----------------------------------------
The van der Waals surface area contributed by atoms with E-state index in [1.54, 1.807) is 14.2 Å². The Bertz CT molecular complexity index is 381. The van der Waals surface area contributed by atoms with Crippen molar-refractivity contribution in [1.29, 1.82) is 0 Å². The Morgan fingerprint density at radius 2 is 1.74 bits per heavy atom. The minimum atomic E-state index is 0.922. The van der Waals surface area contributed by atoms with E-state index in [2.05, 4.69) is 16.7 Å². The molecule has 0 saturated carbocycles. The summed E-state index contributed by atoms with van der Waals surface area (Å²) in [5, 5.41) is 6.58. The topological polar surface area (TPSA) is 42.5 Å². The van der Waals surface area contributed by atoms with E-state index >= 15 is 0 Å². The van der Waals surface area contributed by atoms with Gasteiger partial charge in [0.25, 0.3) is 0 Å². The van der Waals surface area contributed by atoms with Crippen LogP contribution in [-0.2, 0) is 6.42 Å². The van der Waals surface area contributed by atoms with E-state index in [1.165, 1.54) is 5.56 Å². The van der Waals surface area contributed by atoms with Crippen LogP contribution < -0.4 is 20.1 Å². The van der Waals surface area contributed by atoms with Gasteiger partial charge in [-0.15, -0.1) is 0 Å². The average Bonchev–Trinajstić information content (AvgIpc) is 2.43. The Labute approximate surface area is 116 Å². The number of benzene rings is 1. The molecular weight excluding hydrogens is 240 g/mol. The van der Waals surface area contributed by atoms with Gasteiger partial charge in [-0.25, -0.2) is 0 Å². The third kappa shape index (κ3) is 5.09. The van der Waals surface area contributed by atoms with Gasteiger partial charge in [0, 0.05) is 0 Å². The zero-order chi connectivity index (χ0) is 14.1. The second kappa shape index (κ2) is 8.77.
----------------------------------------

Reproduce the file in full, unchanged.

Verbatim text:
The van der Waals surface area contributed by atoms with E-state index in [1.54, 1.807) is 14.2 Å². The Bertz CT molecular complexity index is 381. The van der Waals surface area contributed by atoms with Crippen molar-refractivity contribution in [1.29, 1.82) is 0 Å². The Morgan fingerprint density at radius 2 is 1.74 bits per heavy atom. The minimum atomic E-state index is 0.922. The van der Waals surface area contributed by atoms with E-state index in [2.05, 4.69) is 16.7 Å². The molecule has 0 saturated carbocycles. The summed E-state index contributed by atoms with van der Waals surface area (Å²) in [5, 5.41) is 6.58. The topological polar surface area (TPSA) is 42.5 Å². The van der Waals surface area contributed by atoms with E-state index >= 15 is 0 Å². The van der Waals surface area contributed by atoms with Gasteiger partial charge in [0.25, 0.3) is 0 Å². The van der Waals surface area contributed by atoms with Crippen LogP contribution in [-0.2, 0) is 6.42 Å². The van der Waals surface area contributed by atoms with E-state index in [1.165, 1.54) is 5.56 Å². The van der Waals surface area contributed by atoms with Crippen LogP contribution < -0.4 is 20.1 Å². The van der Waals surface area contributed by atoms with Gasteiger partial charge in [-0.15, -0.1) is 0 Å². The average Bonchev–Trinajstić information content (AvgIpc) is 2.43. The Labute approximate surface area is 116 Å². The number of benzene rings is 1. The molecular weight excluding hydrogens is 240 g/mol. The van der Waals surface area contributed by atoms with Gasteiger partial charge in [-0.25, -0.2) is 0 Å². The third kappa shape index (κ3) is 5.09. The van der Waals surface area contributed by atoms with Gasteiger partial charge in [0, 0.05) is 0 Å². The zero-order chi connectivity index (χ0) is 14.1. The second kappa shape index (κ2) is 8.77.